U.S. Defense Secretary Ash Carter visited Israel Monday to help celebrate the arrival of the country's first two next-generation F-35 fighter planes built by U.S. defense contractor Lockheed Martin.
Israel is among several countries that have ordered the jets and has plans to buy 50 of them, at a cost of about $100 million each.
Carter said the United States is "committed to providing Israel with the most advanced military capabilities. ... And, of course, there is no better symbol of the U.S. commitment to Israel's security than the F-35, the most capable aircraft in the skies."
WATCH: Carter Talks of U.S. Commitment to Israel
Speaking at an air force base in Tel Aviv, Carter said the U.S.-Israel defense relationship is stronger than it's ever been and that with the current turmoil in the region, "We're more committed to Israel's security today than ever before."
Israeli Defense Minister Avigdor Lieberman touted the F-35 as a key to the country's military future, saying the planes "present another component in maintaining air superiority in our region."
Prime Minister Benjamin Netanyahu, who has threatened in the past to attack Iran's nuclear program, said Israel's "long arm has just become longer."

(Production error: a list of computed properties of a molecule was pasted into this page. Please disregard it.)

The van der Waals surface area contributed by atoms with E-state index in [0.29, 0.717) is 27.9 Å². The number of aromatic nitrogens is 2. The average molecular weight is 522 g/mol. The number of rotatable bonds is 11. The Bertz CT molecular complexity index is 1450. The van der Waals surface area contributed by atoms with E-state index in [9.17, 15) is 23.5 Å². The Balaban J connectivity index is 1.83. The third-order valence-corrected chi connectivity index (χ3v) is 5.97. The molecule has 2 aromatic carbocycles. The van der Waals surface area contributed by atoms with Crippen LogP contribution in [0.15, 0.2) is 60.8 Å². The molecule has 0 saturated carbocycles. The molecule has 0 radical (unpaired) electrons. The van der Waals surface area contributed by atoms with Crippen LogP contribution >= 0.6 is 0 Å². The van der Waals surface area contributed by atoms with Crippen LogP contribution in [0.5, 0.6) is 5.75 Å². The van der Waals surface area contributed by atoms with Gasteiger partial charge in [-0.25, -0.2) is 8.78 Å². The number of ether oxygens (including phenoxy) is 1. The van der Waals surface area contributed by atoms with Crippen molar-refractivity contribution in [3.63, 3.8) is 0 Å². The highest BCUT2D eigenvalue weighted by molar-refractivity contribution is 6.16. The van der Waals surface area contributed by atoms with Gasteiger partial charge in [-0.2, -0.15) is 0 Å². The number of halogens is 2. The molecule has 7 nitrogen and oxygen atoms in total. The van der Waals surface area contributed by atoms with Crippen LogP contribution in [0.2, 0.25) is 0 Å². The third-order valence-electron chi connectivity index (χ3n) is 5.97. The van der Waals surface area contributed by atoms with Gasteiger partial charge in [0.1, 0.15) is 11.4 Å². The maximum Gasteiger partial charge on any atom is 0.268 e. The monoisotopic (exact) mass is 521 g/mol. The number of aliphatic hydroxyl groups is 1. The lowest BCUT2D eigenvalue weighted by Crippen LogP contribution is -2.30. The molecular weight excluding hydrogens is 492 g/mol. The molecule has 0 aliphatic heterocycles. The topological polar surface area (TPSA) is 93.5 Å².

Netanyahu said history shows that "weak countries do not survive, but power creates deterrence." He then made a veiled reference to Iranian threats to "wipe Israel off the map."
"Anyone who attacks us will be attacked," he said. "And anyone who threatens Israel's existence will put his own survival in danger."
FILE - Two F-35 jets arrive at Hill Air Force Base in northern Utah, Sept. 2, 2015.
The jets were supposed to land in Israel from Italy in the afternoon, but their arrival was delayed because of weather conditions, officials said.
The F-35 program has faced criticism for cost overruns, long delays in development and problems during testing.
U.S. President-elect Donald Trump on Monday took to Twitter to criticize the program.
"The F-35 program and cost is out of control. Billions of dollars can and will be saved on military (and other) purchases after January 20th," when Trump takes office, Trump said in the tweet.
Following the tweet, Lockheed Martin shares dropped sharply in early trading.
Lockheed Martin responded to Trump's criticism, saying the company has invested "hundreds of millions of dollars" to reduce the price of the F-35 stealth fighter program. Jeff Babione, the executive vice president and general manager of the F-35 program, said he would "welcome the opportunity to address any question that the president-elect would have about the program."
Last week, Trump took aim at another aircraft builder, Boeing, threatening in a tweet to cancel the company's plans to build new Air Force One planes because of spiraling costs.
VOA's Robert Berger in Jerusalem contributed to this report.